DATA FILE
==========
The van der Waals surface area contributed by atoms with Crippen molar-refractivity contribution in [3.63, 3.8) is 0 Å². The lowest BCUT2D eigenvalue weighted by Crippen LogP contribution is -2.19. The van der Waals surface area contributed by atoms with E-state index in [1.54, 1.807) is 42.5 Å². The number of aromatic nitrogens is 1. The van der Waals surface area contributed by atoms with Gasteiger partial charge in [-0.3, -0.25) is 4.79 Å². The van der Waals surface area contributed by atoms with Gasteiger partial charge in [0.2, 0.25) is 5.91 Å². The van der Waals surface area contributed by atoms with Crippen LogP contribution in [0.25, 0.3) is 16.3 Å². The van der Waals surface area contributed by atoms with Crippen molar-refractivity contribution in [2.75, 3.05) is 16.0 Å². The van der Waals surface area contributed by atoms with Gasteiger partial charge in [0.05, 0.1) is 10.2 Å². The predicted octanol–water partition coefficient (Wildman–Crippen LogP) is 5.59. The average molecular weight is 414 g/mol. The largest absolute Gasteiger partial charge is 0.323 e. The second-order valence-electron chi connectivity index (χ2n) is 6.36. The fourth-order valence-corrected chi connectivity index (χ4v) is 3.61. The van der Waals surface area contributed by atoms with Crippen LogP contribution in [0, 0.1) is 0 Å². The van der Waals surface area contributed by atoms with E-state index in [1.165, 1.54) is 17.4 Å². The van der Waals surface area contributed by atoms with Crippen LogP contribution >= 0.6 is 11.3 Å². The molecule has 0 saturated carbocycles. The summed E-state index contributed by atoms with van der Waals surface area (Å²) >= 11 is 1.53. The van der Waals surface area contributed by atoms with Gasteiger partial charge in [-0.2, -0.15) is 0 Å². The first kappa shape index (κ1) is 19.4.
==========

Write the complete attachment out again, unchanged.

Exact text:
The van der Waals surface area contributed by atoms with Crippen molar-refractivity contribution in [3.63, 3.8) is 0 Å². The lowest BCUT2D eigenvalue weighted by Crippen LogP contribution is -2.19. The van der Waals surface area contributed by atoms with E-state index in [1.54, 1.807) is 42.5 Å². The number of aromatic nitrogens is 1. The van der Waals surface area contributed by atoms with Gasteiger partial charge in [-0.3, -0.25) is 4.79 Å². The van der Waals surface area contributed by atoms with Gasteiger partial charge in [0.2, 0.25) is 5.91 Å². The van der Waals surface area contributed by atoms with Crippen LogP contribution in [0.25, 0.3) is 16.3 Å². The van der Waals surface area contributed by atoms with Crippen molar-refractivity contribution in [2.75, 3.05) is 16.0 Å². The van der Waals surface area contributed by atoms with Gasteiger partial charge in [0.05, 0.1) is 10.2 Å². The predicted octanol–water partition coefficient (Wildman–Crippen LogP) is 5.59. The average molecular weight is 414 g/mol. The largest absolute Gasteiger partial charge is 0.323 e. The second-order valence-electron chi connectivity index (χ2n) is 6.36. The fourth-order valence-corrected chi connectivity index (χ4v) is 3.61. The van der Waals surface area contributed by atoms with Crippen LogP contribution in [0, 0.1) is 0 Å². The van der Waals surface area contributed by atoms with E-state index in [1.165, 1.54) is 17.4 Å². The van der Waals surface area contributed by atoms with Crippen LogP contribution >= 0.6 is 11.3 Å². The molecule has 0 saturated carbocycles. The summed E-state index contributed by atoms with van der Waals surface area (Å²) >= 11 is 1.53. The van der Waals surface area contributed by atoms with Gasteiger partial charge in [-0.2, -0.15) is 0 Å². The first kappa shape index (κ1) is 19.4.